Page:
Relying on 28 U.S.C. § 1826, both Armstrong's pro se submissions and those of his CJA counsel, suggest that 18 months is the outer limit on Armstrong's period of civil confinement. The "Recalcitrant Witness" statute is inapplicable to this matter because § 1826 "[s]ets a maximum limit of 18 months incarceration for witnesses found in civil contempt of court," usually pertains to grand jury proceedings, and does not because of the ipse dixit of counsel apply to one under court order to produce missing corporate assets, especially since § 1826 is not cited anywhere in the Contempt Order. See Sigety, 632 F.2d at 976 (emphasis added); see also Dole Fresh Fruit Co. v. United Banana Co., Inc., 821 F.2d 106, 110 (2d Cir.1987) (noting distinction between § 1826 and general contempt power to coerce compliance with court ordered equitable relief); United States ex rel Thom v. Jenkins, 760 F.2d 736, 737-740 (7th Cir.1985) (upholding continued confinement for civil contempt "until such further order of the court" for failure to pay judgment where district judge had concluded that contemnor failed to produce evidence that he had become unable to pay); Natural Gas Pipeline Co. of America v. Fritz, 853 F. Supp. 236, 237 (S.D.Tex.1994) (reading eighteen month period of confinement in § 1826 as applicable only to grand jury proceedings); Quantum Corp. Funding, Ltd. v. Assist You Home Health Care Servs. of Virginia, L.L.C., 2001 WL 637387, at *1-3 (S.D.N.Y. June 8, 2001) (continuing indeterminate period of civil confinement to coerce compliance with preliminary injunction pursuant to general contempt power). I reiterate, as I did on page 26 of my findings of fact and conclusions of law dated August 25, 2000 (the written Contempt Order), that Armstrong's contempt is not based on § 1826, but on the inherent authority of all courts to coerce compliance with lawful orders. Although I did reference eighteen months at the hearing, this was unintentional and, if anything, has de facto provided Armstrong with an opportunity to be heard regarding his contempt. Had I not erroneously uttered the words "eighteen months," the hearing of July 6, 2001 would likely have occurred only on an application from Armstrong producing some prima facie evidence of good faith efforts to comply, impossibility of compliance, etc., and tending to suggest that a hearing was warranted. Thus, Armstrong has not been prejudiced by any confusion. I observe further that the Second Circuit seemed quite clear in its summary order dated March 27, 2001 (00-6076, 00-6156) dismissing Armstrong's appeal for lack of jurisdiction that the civil contempt order was premised on the Court's general power.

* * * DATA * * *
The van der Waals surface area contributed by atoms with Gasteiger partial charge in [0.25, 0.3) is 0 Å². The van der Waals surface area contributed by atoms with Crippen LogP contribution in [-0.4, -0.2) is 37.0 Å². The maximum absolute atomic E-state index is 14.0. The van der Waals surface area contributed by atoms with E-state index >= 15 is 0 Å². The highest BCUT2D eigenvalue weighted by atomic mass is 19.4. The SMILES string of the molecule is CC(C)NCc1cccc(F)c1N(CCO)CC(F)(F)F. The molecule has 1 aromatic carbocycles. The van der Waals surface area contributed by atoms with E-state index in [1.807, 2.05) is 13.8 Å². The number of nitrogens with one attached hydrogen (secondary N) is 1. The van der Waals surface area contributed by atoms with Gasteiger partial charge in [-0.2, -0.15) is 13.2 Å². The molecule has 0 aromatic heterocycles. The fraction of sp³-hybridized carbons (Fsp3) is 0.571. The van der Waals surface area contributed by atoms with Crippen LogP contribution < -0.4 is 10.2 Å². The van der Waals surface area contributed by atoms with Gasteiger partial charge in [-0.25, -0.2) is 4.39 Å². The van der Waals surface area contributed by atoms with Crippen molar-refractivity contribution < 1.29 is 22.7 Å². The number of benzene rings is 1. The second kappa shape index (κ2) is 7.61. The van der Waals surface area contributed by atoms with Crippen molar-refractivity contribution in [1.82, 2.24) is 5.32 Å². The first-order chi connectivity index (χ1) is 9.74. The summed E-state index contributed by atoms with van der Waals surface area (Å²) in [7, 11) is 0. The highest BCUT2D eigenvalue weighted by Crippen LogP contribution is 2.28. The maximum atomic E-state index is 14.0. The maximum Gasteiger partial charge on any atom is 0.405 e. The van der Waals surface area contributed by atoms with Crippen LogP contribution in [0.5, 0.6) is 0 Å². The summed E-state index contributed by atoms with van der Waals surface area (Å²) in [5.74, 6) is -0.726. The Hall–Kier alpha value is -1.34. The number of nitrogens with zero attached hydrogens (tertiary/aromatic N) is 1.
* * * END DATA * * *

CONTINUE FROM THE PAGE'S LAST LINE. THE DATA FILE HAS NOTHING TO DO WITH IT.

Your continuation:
This Court entered "turn-over" orders dated September 13, 1999 (the TRO signed by Judge Kaplan sitting in Part I) and on January 7, 2000.
 The transcript of the Kirwan deposition first appeared before me without a signature bearing authenticity. Subsequently, the Receiver filed a signed copy.
 See generally Garner v. United States, 424 U.S. 648, 654, 96 S. Ct. 1178, 47 L. Ed. 2d 370 (1976); Minnesota v. Murphy, 465 U.S. 420, 426, 104 S. Ct. 1136, 79 L. Ed. 2d 409 (1984); United States v. Monia, 317 U.S. 424, 427, 63 S. Ct. 409, 87 L. Ed. 376 (1943); United States v. Matos, 990 F. Supp. 141, 144-145 (E.D.N.Y. 1998).
 The Second Circuit's discussion of the Fifth Amendment issue at oral argument obviously was not integral to its decision to dismiss the appeal for lack of jurisdiction, but arose in the context of a discussion of whether to construe Armstrong's appeal as a petition for a writ of mandamus.
 Armstrong's appeal was before Chief Judge Walker, Judge Jacobs and Judge Calabresi. Judge Jacobs asked the questions excerpted here.
 Armstrong's counsel acknowledged as much during argument before the Court of Appeals. Chief Judge Walker questioned Armstrong's counsel regarding proof that he gave assets to Kirwan. Armstrong's counsel stated, "He's been unable to produce any direct proof." Judge Jacobs inquired about what evidence Armstrong had to back up his claims about the missing gold bars he purportedly gave to Setogawa. Counsel replied, "He has been unable to produce any documentation that he turned over gold bars to Mr. Setogawa. And, uh, I have nothing else to tell the Court. If I had those documents, believe me, I would be more than happy to provide them not only to the Receiver, but Judge Owen and this Court."
 In a mandate and order from the Court of Appeals dated February 15, 2001, the Second Circuit, in addition to summarily denying the petition, stated, "[p]etitioner is warned that the filing of future frivolous mandamus petitions may result in sanctions." For a more complete discussion of Armstrong's numerous appeals, see this Court's Memorandum and Order dated March 9, 2001, SEC v. Princeton Econ. Int'l, Ltd., 2001 WL 237376 (S.D.N.Y. March 9, 2001).
 I observe that this affidavit was not even originally put before me; it was submitted to the Second Circuit in connection with an application for a writ of mandamus.
 In this regard, I note that the Court may rely on its prior observations of the contemnor and need not hold a new factual hearing. See Simkin, 715 F.2d at 38 & n. 3.